My rock bottom came when we decided to move from the city to a larger home with more yard and a better neighborhood. While our house was on the market, I didn’t sell the daycare or send the boys anywhere else. We had 15 showings in 14 days, and it broke me. I collapsed into my husband’s arms and cried. I cried right there in our pristine living room in front of all my daycare kids, and in front of my boys. I Sobbed. I decided things needed to change. I was tired of feeling alone, frustrated with Rowan’s quirks, embarrassed to go out in public or ashamed to think Rowan might have special needs. I went to talk to a wonderful counselor a couple of times and got started doing the work to turn the negative aspects of life into a positive experience.
After we moved, life did not get any more comfortable, and Rowan’s challenges only got harder. Once we got settled into our home, we decided to get Rowan tested by experts, and he was diagnosed with autism. I felt relief immediately after he was diagnosed. I was relieved to have someone tell me I was not a horrible mother and my child was not defiant. I felt guilty for feeling relieved that he was diagnosed, and I continue to struggle with these emotions.
Once Rowan was diagnosed with autism, we found out that the city we moved to had one of the top-rated early education autism programs in the state. Rowan will start his new preschool with built-in therapy by the end of this year. We also found a fantastic church that has a ministry to moms of kids with special needs. I started going out again with friends and sought out new relationships to connect with other moms. I chose to embrace my kids’ needs instead of being frustrated by them.
I finally realized why I made that huge decision to have my daycare. I am Rowan’s greatest advocate, and I understand his needs more deeply than anyone. I am so incredibly thankful I am the one who gets to teach Rowan how to handle his big emotions. I am the one who deals with his eating habits and strange choice in clothing or activities. I could not be the mom he needs if I worked outside the home. I feel as though I am called to stay home with him and my other two amazing boys to see them through their preschool years. I took off the coat of shame and embarrassment and put on a jacket covered in joy and pride over the growth of my boys. I have learned to look past Row’s quirks and see the areas which he excels. Rowan is brilliant at math and geometry. At just two he already knew he letters, numbers and sounds. Rowan also has incredible balance. He can climb to the top of any tree or rock and easily navigate the hardest ladders and play structures. He is also compassionate, funny and full of life. I think the best part of having Row is that my other two boys are naturally learning how to love and be patient with someone that may think and act a bit differently from them.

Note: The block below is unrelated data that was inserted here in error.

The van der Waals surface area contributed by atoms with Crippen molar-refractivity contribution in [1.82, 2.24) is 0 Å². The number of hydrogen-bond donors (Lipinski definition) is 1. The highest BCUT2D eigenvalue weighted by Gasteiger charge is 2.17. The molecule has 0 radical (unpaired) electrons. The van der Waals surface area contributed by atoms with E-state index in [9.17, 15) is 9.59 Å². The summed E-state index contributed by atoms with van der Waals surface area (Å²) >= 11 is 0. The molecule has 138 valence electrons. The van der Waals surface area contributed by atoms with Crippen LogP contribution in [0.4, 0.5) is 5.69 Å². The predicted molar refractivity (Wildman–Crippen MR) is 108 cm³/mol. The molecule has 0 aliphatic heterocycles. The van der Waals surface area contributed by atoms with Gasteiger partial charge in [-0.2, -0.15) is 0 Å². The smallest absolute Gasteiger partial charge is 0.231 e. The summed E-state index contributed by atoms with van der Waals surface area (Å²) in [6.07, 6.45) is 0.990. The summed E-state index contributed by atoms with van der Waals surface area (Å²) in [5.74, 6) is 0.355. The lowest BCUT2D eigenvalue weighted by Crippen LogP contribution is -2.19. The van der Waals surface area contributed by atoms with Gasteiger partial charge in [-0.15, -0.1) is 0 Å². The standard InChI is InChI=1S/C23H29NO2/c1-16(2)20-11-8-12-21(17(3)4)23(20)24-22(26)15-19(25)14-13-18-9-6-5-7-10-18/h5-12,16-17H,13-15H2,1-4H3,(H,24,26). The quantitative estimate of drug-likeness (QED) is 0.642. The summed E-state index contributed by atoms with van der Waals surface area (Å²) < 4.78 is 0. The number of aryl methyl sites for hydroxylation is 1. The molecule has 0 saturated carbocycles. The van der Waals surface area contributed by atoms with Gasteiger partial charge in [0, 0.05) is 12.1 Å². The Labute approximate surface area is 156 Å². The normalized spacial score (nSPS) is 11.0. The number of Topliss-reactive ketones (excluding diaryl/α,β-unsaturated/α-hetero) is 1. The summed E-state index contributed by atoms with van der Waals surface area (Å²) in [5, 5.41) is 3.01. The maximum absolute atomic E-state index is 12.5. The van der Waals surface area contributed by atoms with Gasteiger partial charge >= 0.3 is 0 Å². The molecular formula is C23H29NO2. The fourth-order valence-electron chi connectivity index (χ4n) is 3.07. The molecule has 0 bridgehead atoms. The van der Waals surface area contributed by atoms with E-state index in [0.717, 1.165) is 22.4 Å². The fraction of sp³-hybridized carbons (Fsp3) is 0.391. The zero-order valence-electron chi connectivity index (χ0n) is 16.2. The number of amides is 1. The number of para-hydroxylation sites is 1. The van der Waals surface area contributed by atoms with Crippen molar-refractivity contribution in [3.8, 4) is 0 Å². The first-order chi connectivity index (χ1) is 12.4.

This experience taught me that I love teaching, and I want to return to education after my boys are older. I am currently getting my masters in early childhood education. I hope to open my preschool facility with a significant emphasis on having programs for kids with autism like Rowan. Going through the last few years of challenges and ultimately a break down has given me incredible clarity as to what I want to do with my life. I would have never guessed five years ago I would be working in my home, getting my master’s degree and dreaming of the day in the not too distant future where I will have my preschool program geared towards kids like Row. It’s not the life I would have chosen back then, but it is the only life I want now. I don’t know what the future holds, so I decide to focus on my present and bask in the beautiful life my boys have given me.
My hope is sharing this that other moms that are new to the special needs world will see that anything is possible. Even with challenging circumstances, we can make changes for the best. We don’t have to be ashamed of our situation, and we can find ways to find our happiness amidst the messiness of raising a child with special needs. I am finally happy, and I know this happiness is possible for all mothers that are just like me.
Bio: Stephanie Reitenour lives in Monticello MN with her husband, Nick and 3 boys. She is an in-home daycare provider. She loves hosting dinner parties, playing at the park and dancing to music with her boys. She is obtaining her early education master’s degree from Capella University and hopes to go back to teaching in a couple of years.